McCauley (“Mac”) Conner (b. 1913) grew up admiring Norman Rockwell magazine covers in his father’s general store. He arrived in New York expecting to work on wartime Navy publications, but stayed on to make a career in the city’s vibrant publishing industry. The MCNY exhibition presents Conner’s hand-painted illustrations for advertising campaigns and women’s magazines like Redbook and McCall’s, imagined during the years after World War II when commercial artists helped to redefine American style and culture.
Closing soon -- I hope that some of you will be able to make it. I won't, but I thank my nephew T. for picking up an exhibition catalogue for me, so that I won't feel like I've completely missed out.

Thursday, January 1, 2015

EXHIBITIONS: Cooper Hewitt reopens! The Magic Pen and "Maira Kalman Selects" take center stage

After being closed to the public for three years, the newly renovated and expanded Smithsonian/Cooper Hewitt Museum in NYC -- the only museum in the nation devoted to both historic and contemporary design -- finally reopened its doors on December 12, 2014. The $91m modernization, which adds 60 per cent more gallery space, will allow museum-goers to have an enlivened visitor experience through the use of interactive, creative technologies. These include The Magic Pen (my moniker, not theirs), which can be used to trace and sketch on computerized table-screens, explore related objects in the Cooper Hewitt’s collection, and save and share items online.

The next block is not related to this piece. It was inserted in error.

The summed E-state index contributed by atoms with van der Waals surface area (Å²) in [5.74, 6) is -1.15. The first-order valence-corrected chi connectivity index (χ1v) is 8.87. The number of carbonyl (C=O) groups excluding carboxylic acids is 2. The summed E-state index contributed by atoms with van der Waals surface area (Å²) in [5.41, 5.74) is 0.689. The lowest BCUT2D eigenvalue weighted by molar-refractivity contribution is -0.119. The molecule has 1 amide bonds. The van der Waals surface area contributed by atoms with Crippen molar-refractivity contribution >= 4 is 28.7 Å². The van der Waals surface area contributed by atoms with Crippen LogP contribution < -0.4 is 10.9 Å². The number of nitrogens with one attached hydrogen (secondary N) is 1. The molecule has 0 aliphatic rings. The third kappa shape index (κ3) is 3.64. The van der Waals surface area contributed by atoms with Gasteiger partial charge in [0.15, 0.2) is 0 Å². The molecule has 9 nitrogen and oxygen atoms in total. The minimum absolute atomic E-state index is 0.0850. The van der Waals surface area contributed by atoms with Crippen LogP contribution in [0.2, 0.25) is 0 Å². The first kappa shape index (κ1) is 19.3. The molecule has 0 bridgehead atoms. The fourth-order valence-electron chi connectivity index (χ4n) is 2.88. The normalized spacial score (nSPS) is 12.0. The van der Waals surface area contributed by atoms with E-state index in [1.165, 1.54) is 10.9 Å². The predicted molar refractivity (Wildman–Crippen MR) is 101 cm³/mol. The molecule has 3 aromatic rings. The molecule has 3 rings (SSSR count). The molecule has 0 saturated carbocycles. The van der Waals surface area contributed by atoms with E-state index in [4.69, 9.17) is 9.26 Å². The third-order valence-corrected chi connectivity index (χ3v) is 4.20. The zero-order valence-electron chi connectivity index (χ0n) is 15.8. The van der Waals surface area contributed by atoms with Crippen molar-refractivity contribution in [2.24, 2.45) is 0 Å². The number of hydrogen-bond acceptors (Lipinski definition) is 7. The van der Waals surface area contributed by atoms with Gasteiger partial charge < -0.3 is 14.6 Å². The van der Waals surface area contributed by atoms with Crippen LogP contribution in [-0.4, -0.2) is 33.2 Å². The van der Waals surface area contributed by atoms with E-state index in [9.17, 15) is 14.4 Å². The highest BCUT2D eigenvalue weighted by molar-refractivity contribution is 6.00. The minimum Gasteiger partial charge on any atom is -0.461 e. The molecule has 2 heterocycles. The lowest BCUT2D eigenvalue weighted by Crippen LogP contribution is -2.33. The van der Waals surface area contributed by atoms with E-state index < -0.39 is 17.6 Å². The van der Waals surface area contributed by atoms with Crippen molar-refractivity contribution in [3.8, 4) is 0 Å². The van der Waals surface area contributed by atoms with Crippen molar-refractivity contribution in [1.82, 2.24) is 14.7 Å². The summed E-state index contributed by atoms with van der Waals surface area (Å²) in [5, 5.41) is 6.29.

Take (borrow, actually) the pen!
To learn more about the magic pen, and how it will
enliven the museum experience, link here.

I'm particularly excited about the special exhibit of artist Maira Kalman's favorite items from the museum's vast collection. Five years ago, Kalman began choosing items for this exhibit, sorting through the Cooper Hewitt's vast collection of decorative and functional items: stockings, shoes, hats, teapots, samplers, handkerchiefs, glassware, ceramics, porcelain, jewelry and vintage editions of famed children's books to name but a few. (Alice in Wonderland and Winnie the Pooh are included in the show.) Two goosebump-inducing items on display are Abraham Lincoln’s funeral pall and gold pocket watch.

Below are some items from Maira Kalman Selects  ...
    Bonbonniere and cover: 
    Ambassador, 1926. Mold-blown muslin glass

Abraham Lincoln's watch, England, c. 1858. Gold, glass, metal   

Bracelet, ca. 1993. Netherlands. Marijke de Goey. Bent steel wire

Painting, Zig-Zag Chair, 2014. Maira Kalman. Gouache on paper 

To listen to an interview with artist Maira Kalman on WAMC FM's popular show "Roundtable", link here.

Maira Kalman Selects will run
from 12 December 2014 to 14 June 2015

 10 inaugural exhibitions will include the 350-piece collection showcase

Link here to the Cooper Hewitt's "Object of the Day" webpage
Always fascinating!

The Cooper Hewitt Museum on Fifth Avenue, New York City
The 64-room mansion, built 1899-1902,  was originally the home of 
industrial magnate and philanthropist Andrew Carnegie.